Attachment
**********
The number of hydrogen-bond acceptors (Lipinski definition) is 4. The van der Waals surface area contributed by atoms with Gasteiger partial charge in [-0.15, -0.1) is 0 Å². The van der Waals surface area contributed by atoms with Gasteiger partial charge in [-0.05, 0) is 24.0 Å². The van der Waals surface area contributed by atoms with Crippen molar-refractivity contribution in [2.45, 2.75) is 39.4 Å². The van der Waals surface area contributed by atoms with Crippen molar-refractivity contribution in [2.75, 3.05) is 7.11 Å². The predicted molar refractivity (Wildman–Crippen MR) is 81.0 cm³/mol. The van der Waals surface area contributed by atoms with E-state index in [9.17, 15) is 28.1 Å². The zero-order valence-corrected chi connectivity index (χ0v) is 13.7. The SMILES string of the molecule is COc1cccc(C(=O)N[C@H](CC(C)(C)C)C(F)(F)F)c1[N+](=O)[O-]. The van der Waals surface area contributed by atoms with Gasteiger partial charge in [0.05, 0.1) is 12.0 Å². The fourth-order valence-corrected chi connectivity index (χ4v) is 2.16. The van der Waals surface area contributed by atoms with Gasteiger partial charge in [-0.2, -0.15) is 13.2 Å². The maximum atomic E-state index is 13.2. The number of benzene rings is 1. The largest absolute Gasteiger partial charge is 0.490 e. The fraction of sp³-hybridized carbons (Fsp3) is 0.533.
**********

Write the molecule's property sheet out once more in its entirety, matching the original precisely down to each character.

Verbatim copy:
The number of hydrogen-bond acceptors (Lipinski definition) is 4. The van der Waals surface area contributed by atoms with Gasteiger partial charge in [-0.15, -0.1) is 0 Å². The van der Waals surface area contributed by atoms with Gasteiger partial charge in [-0.05, 0) is 24.0 Å². The van der Waals surface area contributed by atoms with Crippen molar-refractivity contribution in [2.45, 2.75) is 39.4 Å². The van der Waals surface area contributed by atoms with Crippen molar-refractivity contribution in [2.75, 3.05) is 7.11 Å². The predicted molar refractivity (Wildman–Crippen MR) is 81.0 cm³/mol. The van der Waals surface area contributed by atoms with E-state index in [9.17, 15) is 28.1 Å². The zero-order valence-corrected chi connectivity index (χ0v) is 13.7. The SMILES string of the molecule is COc1cccc(C(=O)N[C@H](CC(C)(C)C)C(F)(F)F)c1[N+](=O)[O-]. The van der Waals surface area contributed by atoms with Gasteiger partial charge in [0.05, 0.1) is 12.0 Å². The fourth-order valence-corrected chi connectivity index (χ4v) is 2.16. The van der Waals surface area contributed by atoms with Gasteiger partial charge in [-0.2, -0.15) is 13.2 Å². The maximum atomic E-state index is 13.2. The number of benzene rings is 1. The largest absolute Gasteiger partial charge is 0.490 e. The fraction of sp³-hybridized carbons (Fsp3) is 0.533.